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A WALK-OUT at London University college Soas today saw hundreds of students join staff protesting against cuts threatening the jobs of academic workers on casual and fixed-term contracts.
The protest was led by chanting demonstrators, violinists, and drummers on the steps of the Bloomsbury campus.
Unite the Resistance said that there was an “insurrectionary mood” at the lunchtime protest, where students demanded that any cuts made at the university college should be to management salaries.
Soas international development studies lecturer Dr Feyzi Ismail told the crowd that protesters were “fighting for the soul” of Soas.
About 100 students occupied the atrium of Soas in solidarity with “fractional” staff — a reference to people whose jobs are threatened by cuts to the institution’s fractional budgets.
The Soas branch of the University College Union (UCU) said the dispute was of “national importance.”
Soas UCU said: “We know this will disproportionately impact female and BAME [black and ethnic minority] workers, who are over-represented in casualised roles.”
The protest came after a UCU report on Monday warned that casual university workers were being treated like “second-class academics.”
It said that staff on insecure contracts were also “rendered invisible,” vulnerable to “exploitative practices” and “denied academic freedom.”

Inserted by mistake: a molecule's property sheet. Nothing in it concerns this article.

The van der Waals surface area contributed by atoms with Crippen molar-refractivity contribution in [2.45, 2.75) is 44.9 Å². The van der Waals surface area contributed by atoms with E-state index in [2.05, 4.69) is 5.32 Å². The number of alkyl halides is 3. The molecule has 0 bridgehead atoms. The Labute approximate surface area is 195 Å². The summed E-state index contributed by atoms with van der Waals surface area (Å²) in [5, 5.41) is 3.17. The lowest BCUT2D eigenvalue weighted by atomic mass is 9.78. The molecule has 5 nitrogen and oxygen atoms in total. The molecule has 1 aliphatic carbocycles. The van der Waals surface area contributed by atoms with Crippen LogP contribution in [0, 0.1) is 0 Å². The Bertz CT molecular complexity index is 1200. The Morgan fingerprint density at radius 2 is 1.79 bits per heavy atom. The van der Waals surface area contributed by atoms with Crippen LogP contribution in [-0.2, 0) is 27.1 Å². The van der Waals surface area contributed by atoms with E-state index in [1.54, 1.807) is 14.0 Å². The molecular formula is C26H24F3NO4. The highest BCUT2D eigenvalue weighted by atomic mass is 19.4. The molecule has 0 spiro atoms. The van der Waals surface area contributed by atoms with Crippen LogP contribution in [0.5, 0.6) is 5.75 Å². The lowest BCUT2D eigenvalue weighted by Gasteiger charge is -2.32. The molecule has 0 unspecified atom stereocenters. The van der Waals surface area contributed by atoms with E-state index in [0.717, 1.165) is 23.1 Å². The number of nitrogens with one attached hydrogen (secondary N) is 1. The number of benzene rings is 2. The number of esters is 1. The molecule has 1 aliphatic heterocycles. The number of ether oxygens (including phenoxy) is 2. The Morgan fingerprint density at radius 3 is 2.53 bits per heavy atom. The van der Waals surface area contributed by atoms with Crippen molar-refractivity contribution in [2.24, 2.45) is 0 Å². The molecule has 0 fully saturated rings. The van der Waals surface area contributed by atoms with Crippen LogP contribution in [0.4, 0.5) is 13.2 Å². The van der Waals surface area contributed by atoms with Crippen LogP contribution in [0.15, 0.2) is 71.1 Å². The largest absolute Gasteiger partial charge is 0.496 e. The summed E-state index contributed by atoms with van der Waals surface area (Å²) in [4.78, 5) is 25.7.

More than two-thirds of researchers and almost half of teaching-only staff are on fixed-term contracts, according to Higher Education Statistics Agency data.
There are also more than 6,500 academic staff on zero-hours contracts and 68,845 academic staff who hold “atypical” contracts.
Soas management also announced last week that research leave would be suspended in 2020-21 to reduce spending on salaries — but Soas UCU said that “no specific financial rationale nor costings have been provided.”
In an email to staff on Tuesday to urge them to join the protest, Soas UCU president Tom Armstrong said the union had not been consulted about the change that would “negatively impact morale and generate unmanageable workloads for overstretched staff.”
He slammed the changes as a “short-sighted approach” that would result in a “remarkable act of institutional self-sabotage.”
Mr Armstrong added that it was “symptomatic of the ongoing mismanagement of Soas, where front-line staff are made to pay for the poor leadership of management.”
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